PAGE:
I invite you to turn with me to Psalm 42. On Sunday evening, August 17, 1997—right about a year after I came to First Presbyterian Church—we finished a year-long study of the first book of the Psalms: Psalm 1 through Psalm 41. And, of course, in Psalm 41 we dealt with the calamities and comforts of God’s people in a fallen world. I said then that we would come back to the Psalms again, and here we are about six years later in the second book of the Psalms. Now we’ve covered a lot of ground on Sunday evenings since August 17, 1997. We’ve been through Nahum, Zephaniah, Habakkuk and Obadiah. We’ve been through Daniel and Genesis—two years in Genesis from 1998-2000. Derek has walked us through the life of Elijah. We’ve covered a good bit of Exodus on Sunday nights. In between our exposition of Exodus, Derek has preached us through the marks of grace, the book of Joshua, the issue of marriage; and we’ve been through parts of the Gospel of John with Derek. And who can forget the “Summer of Solomon,” 2003, and the Song of Songs? I promise I won’t ask you to come up tonight and continue on, Derek. I know you’re relieved. But here we are finally back to the Psalms.
You know, it was a special season in 1996 and 1997 as we went through the Psalms together on Lord’s Day evenings. Many of you commented as to how timely those expositions were for issues of your life, but so much has happened since then, hasn’t it? There have been long goodbyes, and there have been home goings, and there have been heartaches. There have been broken homes. There have been unspeakable tragedies in our congregation. We need the Psalms again. And so here we are in the second book of the Psalms.
These Psalms stand in stark contrast to the comfortable spirituality of our own age. Many Christians are told by spiritual leaders that they ought to expect a life without struggle or pain or weakness or difficulty, a life without a sense of absolute tragedy. But when you read the Psalms and you read the anguish of the Psalmist’s heart, there you find the resources for a spirituality which is far deeper than the surface and which really meets the realities of our present experience, because the Psalmist deals with the hard realities of life, and he pours his soul out to the living God. He pours his complaints out to God, his heartaches out to God, his emptiness out to God. All of these things he brings right to God. And until we recover that kind of a spirituality, we’ll continue to float on the surface and ignore the wealth of the riches given to us in the word of God and, especially, in the Psalms.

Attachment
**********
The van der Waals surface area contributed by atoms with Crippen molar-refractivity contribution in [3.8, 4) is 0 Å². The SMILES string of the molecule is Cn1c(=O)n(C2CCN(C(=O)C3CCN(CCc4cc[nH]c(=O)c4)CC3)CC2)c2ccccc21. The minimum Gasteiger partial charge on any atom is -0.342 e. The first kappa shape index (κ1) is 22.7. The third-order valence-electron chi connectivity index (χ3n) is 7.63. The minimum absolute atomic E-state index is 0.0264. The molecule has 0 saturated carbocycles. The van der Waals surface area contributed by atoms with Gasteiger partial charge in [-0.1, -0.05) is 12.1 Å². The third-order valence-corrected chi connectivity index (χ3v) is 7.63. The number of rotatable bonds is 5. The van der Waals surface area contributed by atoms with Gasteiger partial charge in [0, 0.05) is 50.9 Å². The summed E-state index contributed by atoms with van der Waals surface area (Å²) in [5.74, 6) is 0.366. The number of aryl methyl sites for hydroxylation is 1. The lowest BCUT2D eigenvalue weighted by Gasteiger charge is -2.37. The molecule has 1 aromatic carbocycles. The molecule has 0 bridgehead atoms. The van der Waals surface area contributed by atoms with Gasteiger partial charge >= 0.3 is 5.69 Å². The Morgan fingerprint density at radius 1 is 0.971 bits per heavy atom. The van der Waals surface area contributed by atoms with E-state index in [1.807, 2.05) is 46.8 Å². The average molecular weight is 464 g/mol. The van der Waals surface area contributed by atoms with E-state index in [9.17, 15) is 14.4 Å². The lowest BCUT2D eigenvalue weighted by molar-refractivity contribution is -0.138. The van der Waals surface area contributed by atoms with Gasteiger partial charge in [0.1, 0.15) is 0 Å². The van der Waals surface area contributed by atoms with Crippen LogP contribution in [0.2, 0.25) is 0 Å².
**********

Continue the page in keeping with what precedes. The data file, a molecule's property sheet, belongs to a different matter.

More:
You know, the Reformers thought we not only ought to sing the Psalms but that we ought to have the Psalms as the very core of a well-rounded, Christian experience. The Reformers taught that the Psalms were the book of Christian experience. Now as we look at this second book of the Psalms running from Psalm 42 to Psalm 72, two themes we will come back to over and over again. We’ll have a “twin focus,” and we’ll remind ourselves of this focus regularly. First of all, we’re going to ask regularly, What does this Psalm teach me about Christ? And then second we’ll ask the question, What does this Psalm teach me about Christian experience? Now as we prepare for the hearing of God’s word, read and proclaimed, let’s look to Him in prayer.
Our Lord and our God, Your word is truth, and it is a lamp to our feet and a light to our path, but especially this book of the Psalms. It is the book of the heart of the people of God, and it is the book of the heart of Christ. We pray that in reading it, in hearing it– in hearing it read and proclaimed aloud– in the gathering of Your people, Lord’s Day evening after Lord’s Day evening over these next weeks together, that we would be moved to a deeper appreciation of who You are, to a deeper appreciation of the person and the glory of Christ and to a deeper capacity in our own Christian experience. And we pray that in all this, You would be glorified and we would be helped. For we ask it in Jesus’ name. Amen.
Turn with me now to Psalm 42, and let us hear God’s word.